When you move to L.A. to work in Hollywood, there’s no clear path. But if you don’t get broken down and don’t give up, you’ll get there. That’s what being a production assistant is all about.
I’ve worked as a PA at DreamWorks and at Sony. Being a PA is very much like a hazing ritual. The goal is to get a reputation as someone who’s really hard-core and unflappable. But, oh, man, do you have every opportunity to be flapped. Especially when it comes to delivering lunch.
Lunch pickup is a job that PAs who work for TV shows typically do for the writers and producers. It is daily torture. It never gets better. It never gets easier. Imagine you are Indiana Jones going deep into some temple to capture the sacred stone and then running out of the temple past the huge rolling boulder and the poisonous spears. When you get back to the office and show the person who ordered the sacred stone what you’ve brought them, they’re, like, “Didn’t I have a side salad with that sacred stone?” That is daily lunch pickup, and I did it for nine months for a sitcom at Sony.
Here’s how it worked: First you’d take down orders, with all their specifications. No onions. Coleslaw instead of fries. Extra fries. You learned to pay attention, checking your roster to make sure you didn’t forget anyone. You’d fax the order in, to the Farm or Kate Mantilini or wherever. Then you’d get in your crappy car (all PAs have midsize crappy cars) and drive to Beverly Hills during the lunch rush. Parking was hell. You needed to park close because you had to get out fast before the food got too cold. You’d hear about it if it was cold. So you’d hit handicapped spaces or pull up to red curbs, putting your flashers on.
You’d go into the restaurant, hoping the food was ready. It never was. When it finally came out, you’d have to check the orders, which was complicated by the fact that because a lot of these places have gone green, you couldn’t see through the cartons. So you’d be dealing with four bags of crappy cardboard containers that some person in the kitchen had scrawled some hieroglyphic code on. You’d take each container out, cross-reference it with your list to make sure not only that everyone’s lunch was in there, but that it was correct. Messing up the order of anybody serious—like the producers—could get you fired.
After checking the orders, you’d get the lukewarm food back into the bags and head out to your car, which you hoped was still there. Then came the mad dash back to the office. You’d be calling your fellow PAs as you drove, or they’d be calling you to say, “Where are you?” To which you’d say, “Well, I’m picking up lunch!”
There’s something about those bags—they’re too big to fit snugly on your floorboards so they won’t fall over and yet just small enough to slide around in your backseat. Often it would be one hand on the wheel, one hand making sure the precious items in the front seat didn’t tip over. While you were frantically driving, there’d be a lot of slamming on the brakes. Stuff would spill. Sometimes whole dishes spilled onto the floor. The only chance for redemption was calling in and letting everyone know it had spilled, then delivering the rest of the food and going back. Or getting something from the studio restaurant, which nobody ever used. The commissary? I don’t think so!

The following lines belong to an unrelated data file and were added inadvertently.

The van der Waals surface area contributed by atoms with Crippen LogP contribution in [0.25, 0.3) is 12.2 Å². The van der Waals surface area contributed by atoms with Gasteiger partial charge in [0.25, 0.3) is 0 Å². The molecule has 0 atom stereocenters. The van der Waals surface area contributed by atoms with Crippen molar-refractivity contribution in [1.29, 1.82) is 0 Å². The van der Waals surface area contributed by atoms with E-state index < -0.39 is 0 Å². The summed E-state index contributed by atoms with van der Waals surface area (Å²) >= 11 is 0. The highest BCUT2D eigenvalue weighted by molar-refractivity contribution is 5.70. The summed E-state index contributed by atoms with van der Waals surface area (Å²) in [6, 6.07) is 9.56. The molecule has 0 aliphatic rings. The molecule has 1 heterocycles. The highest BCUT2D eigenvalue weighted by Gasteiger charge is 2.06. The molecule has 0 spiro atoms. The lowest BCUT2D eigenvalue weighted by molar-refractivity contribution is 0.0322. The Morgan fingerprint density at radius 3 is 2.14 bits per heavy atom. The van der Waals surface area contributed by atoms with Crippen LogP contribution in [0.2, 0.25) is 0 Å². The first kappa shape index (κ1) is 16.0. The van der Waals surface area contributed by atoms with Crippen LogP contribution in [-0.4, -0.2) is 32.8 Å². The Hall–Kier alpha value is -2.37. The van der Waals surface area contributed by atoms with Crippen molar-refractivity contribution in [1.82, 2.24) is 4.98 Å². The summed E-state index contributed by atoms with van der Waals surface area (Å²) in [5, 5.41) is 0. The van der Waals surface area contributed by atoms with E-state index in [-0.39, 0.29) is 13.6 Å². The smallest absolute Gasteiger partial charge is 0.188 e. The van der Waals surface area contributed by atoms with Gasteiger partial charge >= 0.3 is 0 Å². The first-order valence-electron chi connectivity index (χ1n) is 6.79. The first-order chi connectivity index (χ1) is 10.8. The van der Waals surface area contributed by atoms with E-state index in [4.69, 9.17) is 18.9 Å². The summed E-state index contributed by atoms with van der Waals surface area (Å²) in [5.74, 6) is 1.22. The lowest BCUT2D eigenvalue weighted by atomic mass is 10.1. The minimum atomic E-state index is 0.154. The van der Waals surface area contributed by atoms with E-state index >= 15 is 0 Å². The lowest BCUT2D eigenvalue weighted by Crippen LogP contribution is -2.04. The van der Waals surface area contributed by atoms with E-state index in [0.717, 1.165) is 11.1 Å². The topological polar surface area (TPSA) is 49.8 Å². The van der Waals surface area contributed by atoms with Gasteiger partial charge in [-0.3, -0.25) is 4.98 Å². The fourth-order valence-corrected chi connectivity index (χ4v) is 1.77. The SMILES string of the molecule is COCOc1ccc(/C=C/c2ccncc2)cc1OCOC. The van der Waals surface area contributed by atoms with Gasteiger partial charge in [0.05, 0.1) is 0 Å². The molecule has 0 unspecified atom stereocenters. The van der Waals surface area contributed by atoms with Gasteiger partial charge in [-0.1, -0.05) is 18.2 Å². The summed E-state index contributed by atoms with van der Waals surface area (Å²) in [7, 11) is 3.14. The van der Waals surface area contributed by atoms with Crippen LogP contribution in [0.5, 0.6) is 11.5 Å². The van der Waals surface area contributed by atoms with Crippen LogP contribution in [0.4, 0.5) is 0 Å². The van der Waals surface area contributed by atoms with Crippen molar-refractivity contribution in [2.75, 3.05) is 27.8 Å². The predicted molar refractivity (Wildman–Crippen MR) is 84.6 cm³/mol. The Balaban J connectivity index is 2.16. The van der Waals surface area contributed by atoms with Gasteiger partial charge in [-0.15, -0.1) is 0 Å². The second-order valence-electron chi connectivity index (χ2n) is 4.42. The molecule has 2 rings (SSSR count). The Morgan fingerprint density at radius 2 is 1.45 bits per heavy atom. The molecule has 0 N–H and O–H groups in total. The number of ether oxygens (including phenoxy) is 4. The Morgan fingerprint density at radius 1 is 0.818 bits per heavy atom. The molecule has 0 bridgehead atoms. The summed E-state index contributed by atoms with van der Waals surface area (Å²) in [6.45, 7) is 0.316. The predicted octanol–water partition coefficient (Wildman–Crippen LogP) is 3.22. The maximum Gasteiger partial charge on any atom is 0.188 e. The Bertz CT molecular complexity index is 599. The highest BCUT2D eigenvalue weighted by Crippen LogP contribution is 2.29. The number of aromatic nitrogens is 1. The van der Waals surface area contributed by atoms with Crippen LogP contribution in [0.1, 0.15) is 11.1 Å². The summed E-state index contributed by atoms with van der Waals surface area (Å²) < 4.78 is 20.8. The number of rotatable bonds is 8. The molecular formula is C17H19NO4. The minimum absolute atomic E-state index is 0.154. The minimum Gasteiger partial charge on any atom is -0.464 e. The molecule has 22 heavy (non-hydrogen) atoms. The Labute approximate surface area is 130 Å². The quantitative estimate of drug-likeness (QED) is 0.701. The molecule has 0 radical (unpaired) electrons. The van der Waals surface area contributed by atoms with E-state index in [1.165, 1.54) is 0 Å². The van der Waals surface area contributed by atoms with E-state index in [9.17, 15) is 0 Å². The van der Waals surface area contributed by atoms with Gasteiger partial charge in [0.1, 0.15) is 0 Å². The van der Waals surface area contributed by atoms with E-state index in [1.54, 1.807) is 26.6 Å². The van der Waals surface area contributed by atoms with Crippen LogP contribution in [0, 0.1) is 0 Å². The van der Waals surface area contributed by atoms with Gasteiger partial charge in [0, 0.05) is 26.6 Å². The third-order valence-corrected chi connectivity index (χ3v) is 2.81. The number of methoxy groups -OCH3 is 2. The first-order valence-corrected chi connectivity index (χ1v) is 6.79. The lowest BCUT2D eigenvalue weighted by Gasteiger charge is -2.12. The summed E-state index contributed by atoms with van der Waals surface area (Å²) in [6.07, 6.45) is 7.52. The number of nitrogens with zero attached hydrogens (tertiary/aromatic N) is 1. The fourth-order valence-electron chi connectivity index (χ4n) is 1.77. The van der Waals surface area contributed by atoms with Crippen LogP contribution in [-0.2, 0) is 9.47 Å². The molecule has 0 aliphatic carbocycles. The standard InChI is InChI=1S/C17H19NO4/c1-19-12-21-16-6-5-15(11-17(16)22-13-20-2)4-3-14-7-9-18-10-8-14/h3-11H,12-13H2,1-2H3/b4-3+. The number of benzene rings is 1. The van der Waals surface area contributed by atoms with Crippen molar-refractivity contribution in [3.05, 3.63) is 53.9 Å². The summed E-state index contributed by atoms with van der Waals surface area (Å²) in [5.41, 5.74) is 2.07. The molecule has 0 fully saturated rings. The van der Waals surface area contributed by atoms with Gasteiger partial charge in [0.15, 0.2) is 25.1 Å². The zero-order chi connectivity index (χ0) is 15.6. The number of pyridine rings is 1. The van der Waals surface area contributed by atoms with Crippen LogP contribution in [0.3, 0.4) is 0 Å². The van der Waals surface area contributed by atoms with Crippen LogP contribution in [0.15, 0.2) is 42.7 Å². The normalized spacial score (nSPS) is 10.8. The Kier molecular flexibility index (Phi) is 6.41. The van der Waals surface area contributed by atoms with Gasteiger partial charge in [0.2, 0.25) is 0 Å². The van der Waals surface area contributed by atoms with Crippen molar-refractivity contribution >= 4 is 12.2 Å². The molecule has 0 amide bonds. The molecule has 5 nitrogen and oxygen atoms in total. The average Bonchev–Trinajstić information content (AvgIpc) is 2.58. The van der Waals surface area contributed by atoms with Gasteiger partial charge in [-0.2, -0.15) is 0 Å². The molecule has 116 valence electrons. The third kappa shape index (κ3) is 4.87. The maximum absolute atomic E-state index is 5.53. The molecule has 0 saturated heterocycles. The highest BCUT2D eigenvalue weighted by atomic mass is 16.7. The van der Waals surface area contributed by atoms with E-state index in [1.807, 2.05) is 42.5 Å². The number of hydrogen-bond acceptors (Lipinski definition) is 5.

When you got back to the office, there was the fun of seeing the expressions on people’s faces as they opened their preopened cardboard container and took a nice, hard look at their congealing food. Their faces said total nonsatisfaction. As in, “Well, I guess I can keep this down.” Then, comments: “I think this was supposed to be grilled.” In general, it was, “OK, I’m miserable now because of you. But it’s fine. I’ll get over it. Until tomorrow.”
PLUS: The Ice King
Our PA also dishes on how Jeffrey Katzenberg takes his meetings on the rocks
At DreamWorks Animation, they have free lunch. So as a PA there, you don’t have to pick up food. But you do have to get Jeffrey Katzenberg’s ice. At the campus in Glendale, there is an office. It is unmarked. And I think it’s guarded by some type of demon. In that office is a refrigerator. The refrigerator makes a specific kind of ice that Jeffrey likes, a cylindrical ice, with a hole in it. This refrigerator, which has its own office, makes ice. For Jeffrey. Only for Jeffrey. Jeffrey’s life is meetings. And the meetings are in different rooms. But this refrigerator office is not near any of them. It is the PA’s job to figure out exactly where Jeffrey is going to sit at each meeting and then to place, to his right, a certain type of glass filled to a very specific level with the special office ice. Next to the glass goes a little bottle of Diet Coke. Here’s the problem: Meetings are often pushed. Jeffrey’s earlier meeting is running long. So all of a sudden the perfect glass of ice has water in it. Now it’s a judgment call: Can I get this glass filled with fresh ice and be back here before the meeting starts? And you’re running down hallways, through buildings, with a glass of ice in your hand, and people see you and laugh and say, “You better hurry up! Jeffrey’s coming!”